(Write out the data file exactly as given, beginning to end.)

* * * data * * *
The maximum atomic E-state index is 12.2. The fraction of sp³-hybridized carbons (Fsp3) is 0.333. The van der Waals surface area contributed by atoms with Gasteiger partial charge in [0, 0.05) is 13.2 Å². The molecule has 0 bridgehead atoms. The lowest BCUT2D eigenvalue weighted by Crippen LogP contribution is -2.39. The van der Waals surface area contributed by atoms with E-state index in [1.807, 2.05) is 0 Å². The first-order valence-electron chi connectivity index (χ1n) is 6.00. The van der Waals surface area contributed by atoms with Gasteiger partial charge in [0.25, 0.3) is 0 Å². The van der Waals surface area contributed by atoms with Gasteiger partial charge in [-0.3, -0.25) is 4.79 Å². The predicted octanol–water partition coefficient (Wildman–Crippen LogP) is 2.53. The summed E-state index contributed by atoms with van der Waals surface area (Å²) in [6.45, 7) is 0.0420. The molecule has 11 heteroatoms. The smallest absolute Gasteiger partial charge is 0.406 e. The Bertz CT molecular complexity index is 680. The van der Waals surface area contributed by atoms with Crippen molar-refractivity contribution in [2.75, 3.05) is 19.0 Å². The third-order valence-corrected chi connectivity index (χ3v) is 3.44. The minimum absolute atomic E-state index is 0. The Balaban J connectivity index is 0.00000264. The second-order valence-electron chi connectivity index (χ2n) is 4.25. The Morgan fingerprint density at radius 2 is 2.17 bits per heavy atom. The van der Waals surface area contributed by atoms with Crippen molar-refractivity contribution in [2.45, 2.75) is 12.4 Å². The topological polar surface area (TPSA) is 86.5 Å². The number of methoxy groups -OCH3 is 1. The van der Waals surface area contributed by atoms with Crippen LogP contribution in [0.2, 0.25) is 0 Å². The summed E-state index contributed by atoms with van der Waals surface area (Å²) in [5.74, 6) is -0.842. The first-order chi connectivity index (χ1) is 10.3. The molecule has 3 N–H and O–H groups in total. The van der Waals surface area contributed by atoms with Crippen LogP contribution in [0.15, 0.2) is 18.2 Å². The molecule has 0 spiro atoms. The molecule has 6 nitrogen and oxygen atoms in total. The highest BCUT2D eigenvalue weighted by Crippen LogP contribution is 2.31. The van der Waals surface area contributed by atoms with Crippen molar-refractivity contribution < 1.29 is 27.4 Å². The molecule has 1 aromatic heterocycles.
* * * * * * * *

The maximum atomic E-state index is 12.2. The fraction of sp³-hybridized carbons (Fsp3) is 0.333. The van der Waals surface area contributed by atoms with Gasteiger partial charge in [0, 0.05) is 13.2 Å². The molecule has 0 bridgehead atoms. The lowest BCUT2D eigenvalue weighted by Crippen LogP contribution is -2.39. The van der Waals surface area contributed by atoms with E-state index in [1.807, 2.05) is 0 Å². The first-order valence-electron chi connectivity index (χ1n) is 6.00. The van der Waals surface area contributed by atoms with Gasteiger partial charge in [0.25, 0.3) is 0 Å². The van der Waals surface area contributed by atoms with Gasteiger partial charge in [-0.3, -0.25) is 4.79 Å². The predicted octanol–water partition coefficient (Wildman–Crippen LogP) is 2.53. The summed E-state index contributed by atoms with van der Waals surface area (Å²) in [6.45, 7) is 0.0420. The molecule has 11 heteroatoms. The smallest absolute Gasteiger partial charge is 0.406 e. The Bertz CT molecular complexity index is 680. The van der Waals surface area contributed by atoms with Crippen molar-refractivity contribution in [2.75, 3.05) is 19.0 Å². The third-order valence-corrected chi connectivity index (χ3v) is 3.44. The minimum absolute atomic E-state index is 0. The Balaban J connectivity index is 0.00000264. The second-order valence-electron chi connectivity index (χ2n) is 4.25. The Morgan fingerprint density at radius 2 is 2.17 bits per heavy atom. The van der Waals surface area contributed by atoms with Crippen molar-refractivity contribution in [2.45, 2.75) is 12.4 Å². The topological polar surface area (TPSA) is 86.5 Å². The number of methoxy groups -OCH3 is 1. The van der Waals surface area contributed by atoms with Crippen LogP contribution in [0.2, 0.25) is 0 Å². The summed E-state index contributed by atoms with van der Waals surface area (Å²) in [5.74, 6) is -0.842. The first-order chi connectivity index (χ1) is 10.3. The molecule has 3 N–H and O–H groups in total. The van der Waals surface area contributed by atoms with Crippen LogP contribution in [0.15, 0.2) is 18.2 Å². The molecule has 0 spiro atoms. The molecule has 6 nitrogen and oxygen atoms in total. The highest BCUT2D eigenvalue weighted by Crippen LogP contribution is 2.31. The van der Waals surface area contributed by atoms with Crippen molar-refractivity contribution < 1.29 is 27.4 Å². The molecule has 1 aromatic heterocycles.